This team, all with previous experience of National Park boundary revisions, have with the full support of Friends of the Lake District and the local parish councils, brought this Report forward supporting their conviction that a strong and urgent case can be made for a further boundary extension to the Lake District National Park. We strongly commend active consideration by Natural England of this work in order to secure necessary amendments to the boundary of the Lake District National Park.

A Stroll near Oban

There’s a popular belief that you have to walk miles and go into the wild blue yonder to find interesting places. It’s not true of course. A short stroll can give you lots of history and some grand scenery as well.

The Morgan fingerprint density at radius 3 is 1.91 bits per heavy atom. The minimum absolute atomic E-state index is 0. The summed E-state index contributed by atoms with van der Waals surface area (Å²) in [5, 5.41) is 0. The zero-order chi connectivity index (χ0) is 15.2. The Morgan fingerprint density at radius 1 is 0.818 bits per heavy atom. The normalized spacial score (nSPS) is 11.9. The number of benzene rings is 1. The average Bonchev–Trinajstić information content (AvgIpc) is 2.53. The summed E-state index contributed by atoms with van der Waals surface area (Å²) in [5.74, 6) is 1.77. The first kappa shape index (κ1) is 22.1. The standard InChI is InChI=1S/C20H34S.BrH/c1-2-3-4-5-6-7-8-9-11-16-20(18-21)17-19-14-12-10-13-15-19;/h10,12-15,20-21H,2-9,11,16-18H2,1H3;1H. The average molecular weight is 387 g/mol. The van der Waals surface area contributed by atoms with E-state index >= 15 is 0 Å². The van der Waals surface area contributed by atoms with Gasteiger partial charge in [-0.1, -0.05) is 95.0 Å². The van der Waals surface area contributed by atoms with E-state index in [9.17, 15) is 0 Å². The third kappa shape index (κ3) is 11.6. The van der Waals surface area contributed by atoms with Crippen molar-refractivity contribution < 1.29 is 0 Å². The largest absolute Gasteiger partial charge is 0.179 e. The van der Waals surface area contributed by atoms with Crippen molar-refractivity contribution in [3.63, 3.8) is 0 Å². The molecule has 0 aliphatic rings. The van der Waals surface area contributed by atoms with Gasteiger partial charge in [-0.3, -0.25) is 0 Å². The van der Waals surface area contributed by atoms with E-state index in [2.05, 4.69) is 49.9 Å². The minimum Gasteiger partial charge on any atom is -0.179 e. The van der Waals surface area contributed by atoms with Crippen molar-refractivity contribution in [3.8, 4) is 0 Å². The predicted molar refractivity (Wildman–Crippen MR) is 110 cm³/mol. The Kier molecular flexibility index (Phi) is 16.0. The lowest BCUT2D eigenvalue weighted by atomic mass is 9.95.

Dunollie Castle (c) John Bainbridge 2019

Nor do you always need a footpath or bridleway. For this stroll we mostly used the road, a relatively quiet road too, for it comes to a dead end – though there are footpath continuations.

A week ago, we were in Oban in Scotland, a place very familiar to us. But we decided to walk along to Ganavan Bay, somewhere we hadn’t been for a few years. Now this is just the sort of stroll a tourist might do. But it’s interesting, for this couple of miles embraces hundreds of thousands of years of history, legend, folklore and wartime exploits.

The Dog Stone (c) John Bainbridge 2019

This walk below Dunollie Castle even has the blessing of Sir Walter Scott, who admired the scenery hereabouts “Nothing can be more wildly beautiful than the situation of Dunollie.”

He was right. So many times, returning on the ferry from Mull, I’ve admired Dunollie’s Tower as the ship comes into Oban harbour. Once it was green with ivy, though restoration has swept much of this away. There used to be a free path to the tower from the road, but this has now been closed – access is now from the more recent mansion of the Chief of the Clan MacDougall.  The original castle dates to at least 685 AD, though what you can see is probably mostly 14th century.